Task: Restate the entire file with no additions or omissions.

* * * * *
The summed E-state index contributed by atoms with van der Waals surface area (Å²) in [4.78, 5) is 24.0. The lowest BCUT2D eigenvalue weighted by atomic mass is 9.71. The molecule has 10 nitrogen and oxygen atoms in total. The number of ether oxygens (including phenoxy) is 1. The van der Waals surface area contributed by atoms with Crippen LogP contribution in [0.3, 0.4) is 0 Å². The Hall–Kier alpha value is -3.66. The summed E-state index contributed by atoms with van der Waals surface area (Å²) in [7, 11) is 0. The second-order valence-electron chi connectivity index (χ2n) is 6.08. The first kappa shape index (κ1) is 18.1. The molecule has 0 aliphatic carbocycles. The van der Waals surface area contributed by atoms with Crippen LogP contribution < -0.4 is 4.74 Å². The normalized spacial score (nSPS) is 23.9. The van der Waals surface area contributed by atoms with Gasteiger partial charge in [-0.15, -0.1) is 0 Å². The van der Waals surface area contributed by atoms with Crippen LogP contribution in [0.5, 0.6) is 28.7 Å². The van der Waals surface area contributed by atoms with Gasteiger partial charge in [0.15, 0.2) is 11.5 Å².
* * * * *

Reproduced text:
The summed E-state index contributed by atoms with van der Waals surface area (Å²) in [4.78, 5) is 24.0. The lowest BCUT2D eigenvalue weighted by atomic mass is 9.71. The molecule has 10 nitrogen and oxygen atoms in total. The number of ether oxygens (including phenoxy) is 1. The van der Waals surface area contributed by atoms with Crippen LogP contribution in [0.3, 0.4) is 0 Å². The Hall–Kier alpha value is -3.66. The summed E-state index contributed by atoms with van der Waals surface area (Å²) in [7, 11) is 0. The second-order valence-electron chi connectivity index (χ2n) is 6.08. The first kappa shape index (κ1) is 18.1. The molecule has 0 aliphatic carbocycles. The van der Waals surface area contributed by atoms with Crippen LogP contribution < -0.4 is 4.74 Å². The normalized spacial score (nSPS) is 23.9. The van der Waals surface area contributed by atoms with Gasteiger partial charge in [-0.15, -0.1) is 0 Å². The van der Waals surface area contributed by atoms with Crippen LogP contribution in [0.5, 0.6) is 28.7 Å². The van der Waals surface area contributed by atoms with Gasteiger partial charge in [0.15, 0.2) is 11.5 Å².